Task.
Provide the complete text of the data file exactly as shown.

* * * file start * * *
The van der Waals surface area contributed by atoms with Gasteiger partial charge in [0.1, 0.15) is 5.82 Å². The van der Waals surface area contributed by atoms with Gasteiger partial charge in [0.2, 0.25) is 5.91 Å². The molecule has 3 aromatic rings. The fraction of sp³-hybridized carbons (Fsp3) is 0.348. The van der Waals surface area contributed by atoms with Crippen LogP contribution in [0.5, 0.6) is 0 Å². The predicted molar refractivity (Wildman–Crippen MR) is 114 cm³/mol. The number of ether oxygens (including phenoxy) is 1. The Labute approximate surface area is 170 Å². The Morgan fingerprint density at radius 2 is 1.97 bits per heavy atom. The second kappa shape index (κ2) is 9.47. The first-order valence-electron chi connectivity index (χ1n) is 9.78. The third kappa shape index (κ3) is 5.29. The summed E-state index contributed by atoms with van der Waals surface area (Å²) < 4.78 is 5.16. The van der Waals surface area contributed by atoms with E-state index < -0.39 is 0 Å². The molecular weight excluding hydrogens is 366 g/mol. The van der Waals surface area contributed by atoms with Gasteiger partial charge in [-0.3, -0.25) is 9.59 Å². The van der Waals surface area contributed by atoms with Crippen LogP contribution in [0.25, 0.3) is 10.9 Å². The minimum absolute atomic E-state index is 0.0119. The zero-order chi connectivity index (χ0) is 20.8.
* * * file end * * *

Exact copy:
The van der Waals surface area contributed by atoms with Gasteiger partial charge in [0.1, 0.15) is 5.82 Å². The van der Waals surface area contributed by atoms with Gasteiger partial charge in [0.2, 0.25) is 5.91 Å². The molecule has 3 aromatic rings. The fraction of sp³-hybridized carbons (Fsp3) is 0.348. The van der Waals surface area contributed by atoms with Crippen LogP contribution in [0.5, 0.6) is 0 Å². The predicted molar refractivity (Wildman–Crippen MR) is 114 cm³/mol. The number of ether oxygens (including phenoxy) is 1. The Labute approximate surface area is 170 Å². The Morgan fingerprint density at radius 2 is 1.97 bits per heavy atom. The second kappa shape index (κ2) is 9.47. The first-order valence-electron chi connectivity index (χ1n) is 9.78. The third kappa shape index (κ3) is 5.29. The summed E-state index contributed by atoms with van der Waals surface area (Å²) < 4.78 is 5.16. The van der Waals surface area contributed by atoms with E-state index < -0.39 is 0 Å². The molecular weight excluding hydrogens is 366 g/mol. The van der Waals surface area contributed by atoms with Gasteiger partial charge in [-0.3, -0.25) is 9.59 Å². The van der Waals surface area contributed by atoms with Crippen LogP contribution in [0.25, 0.3) is 10.9 Å². The minimum absolute atomic E-state index is 0.0119. The zero-order chi connectivity index (χ0) is 20.8.